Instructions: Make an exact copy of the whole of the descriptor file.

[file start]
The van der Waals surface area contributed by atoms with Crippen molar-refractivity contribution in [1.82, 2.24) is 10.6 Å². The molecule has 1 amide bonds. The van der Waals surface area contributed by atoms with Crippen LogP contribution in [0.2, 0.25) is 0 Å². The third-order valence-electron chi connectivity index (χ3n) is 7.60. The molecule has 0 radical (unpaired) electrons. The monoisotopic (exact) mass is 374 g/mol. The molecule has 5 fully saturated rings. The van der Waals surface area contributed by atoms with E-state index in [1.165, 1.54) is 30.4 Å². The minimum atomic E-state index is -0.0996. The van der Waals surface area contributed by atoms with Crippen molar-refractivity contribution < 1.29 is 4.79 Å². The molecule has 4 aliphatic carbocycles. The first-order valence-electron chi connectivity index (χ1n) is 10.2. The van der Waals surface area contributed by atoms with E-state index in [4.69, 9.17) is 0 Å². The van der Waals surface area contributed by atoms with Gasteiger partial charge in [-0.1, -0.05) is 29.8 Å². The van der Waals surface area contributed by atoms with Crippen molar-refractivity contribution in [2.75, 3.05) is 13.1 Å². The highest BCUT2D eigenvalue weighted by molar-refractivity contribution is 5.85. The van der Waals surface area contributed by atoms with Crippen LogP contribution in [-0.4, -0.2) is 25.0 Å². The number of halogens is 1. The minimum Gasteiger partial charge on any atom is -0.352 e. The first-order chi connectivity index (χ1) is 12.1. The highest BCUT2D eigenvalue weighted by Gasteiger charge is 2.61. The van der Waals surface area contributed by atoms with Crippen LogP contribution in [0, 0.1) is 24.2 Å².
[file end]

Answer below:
The van der Waals surface area contributed by atoms with Crippen molar-refractivity contribution in [1.82, 2.24) is 10.6 Å². The molecule has 1 amide bonds. The van der Waals surface area contributed by atoms with Crippen LogP contribution in [0.2, 0.25) is 0 Å². The third-order valence-electron chi connectivity index (χ3n) is 7.60. The molecule has 0 radical (unpaired) electrons. The monoisotopic (exact) mass is 374 g/mol. The molecule has 5 fully saturated rings. The van der Waals surface area contributed by atoms with E-state index in [1.165, 1.54) is 30.4 Å². The minimum atomic E-state index is -0.0996. The van der Waals surface area contributed by atoms with Crippen molar-refractivity contribution < 1.29 is 4.79 Å². The molecule has 4 aliphatic carbocycles. The first-order valence-electron chi connectivity index (χ1n) is 10.2. The van der Waals surface area contributed by atoms with E-state index in [4.69, 9.17) is 0 Å². The van der Waals surface area contributed by atoms with Gasteiger partial charge in [-0.1, -0.05) is 29.8 Å². The van der Waals surface area contributed by atoms with Crippen molar-refractivity contribution in [2.75, 3.05) is 13.1 Å². The highest BCUT2D eigenvalue weighted by molar-refractivity contribution is 5.85. The van der Waals surface area contributed by atoms with Crippen LogP contribution in [-0.4, -0.2) is 25.0 Å². The number of halogens is 1. The minimum Gasteiger partial charge on any atom is -0.352 e. The first-order chi connectivity index (χ1) is 12.1. The highest BCUT2D eigenvalue weighted by Gasteiger charge is 2.61. The van der Waals surface area contributed by atoms with Crippen LogP contribution in [0, 0.1) is 24.2 Å².